Kudos to Slate and Laura Moser for correcting yesterday’s blog post about a teacher’s lawsuit against her evaluation quickly and readily — and to eagle-eyed Stephen Sawchuk (from EdWeek) and Matt Barnum (for The Seventy Four).
Shortly after the piece went live, Sawchuk and Barnum weighed in via Twitter:
@alexanderrusso except I think NY uses student growth percentiles, not VAM
— TeacherBeat (@TeacherBeat) August 12, 2015
— Matt Barnum (@matt_barnum) August 12, 2015
Moser has been blogging for Slate about education, in addition to the reported education content that’s being provided to Slate by Sarah Carr at Columbia’s J-School through a Spencer Foundation-funded initiative for newly-minted journalism school graduates. See an archive of Moser’s writing here. I’m hoping to interview Carr about the two-year old Spencer program later this fall.
Moser responded immediately to the concern and now, according to the correction appended to the end of the piece: “This post originally misstated that New York uses value-added modeling. It uses student-growth percentiles. The post has been revised to clarify the difference between student-growth percentiles and value-added modeling.”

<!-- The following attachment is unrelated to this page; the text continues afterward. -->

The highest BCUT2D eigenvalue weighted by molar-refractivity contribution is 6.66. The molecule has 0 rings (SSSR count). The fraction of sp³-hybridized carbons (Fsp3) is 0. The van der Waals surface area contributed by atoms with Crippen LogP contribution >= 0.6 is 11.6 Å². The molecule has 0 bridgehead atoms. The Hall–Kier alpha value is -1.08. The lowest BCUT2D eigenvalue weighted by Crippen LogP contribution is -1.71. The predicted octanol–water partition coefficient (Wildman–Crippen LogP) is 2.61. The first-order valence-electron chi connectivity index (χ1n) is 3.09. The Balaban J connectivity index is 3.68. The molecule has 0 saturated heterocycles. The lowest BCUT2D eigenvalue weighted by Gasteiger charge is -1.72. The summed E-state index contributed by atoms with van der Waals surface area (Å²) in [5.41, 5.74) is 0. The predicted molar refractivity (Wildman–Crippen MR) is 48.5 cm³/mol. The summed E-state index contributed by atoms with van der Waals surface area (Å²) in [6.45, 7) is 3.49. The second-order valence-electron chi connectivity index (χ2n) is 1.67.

The differences between SGP and VAM are technical in nature, though they both involve statistical methods of assessing the impact of teachers’ efforts on student achievement and — in the case of the lawsuit this teacher is filing — evaluating the teacher over all.
Of course, in an ideal world readers would be told at the top of a story rather than at the bottom that the story had been corrected — via an asterisk attached to the headline or posted just below the headline. The Washington Post recently did just that.
Related posts: Washington Post Does A Correction Right; A Correction Request, An Apology, & A Remaining Mystery; Despite Occasional Errors, FiveThirtyEight Still a Helpful Addition. *Correction: The original headline mis-spelled Stephen Sawchuk’s name. Thanks to Evie Blad for pointing it out.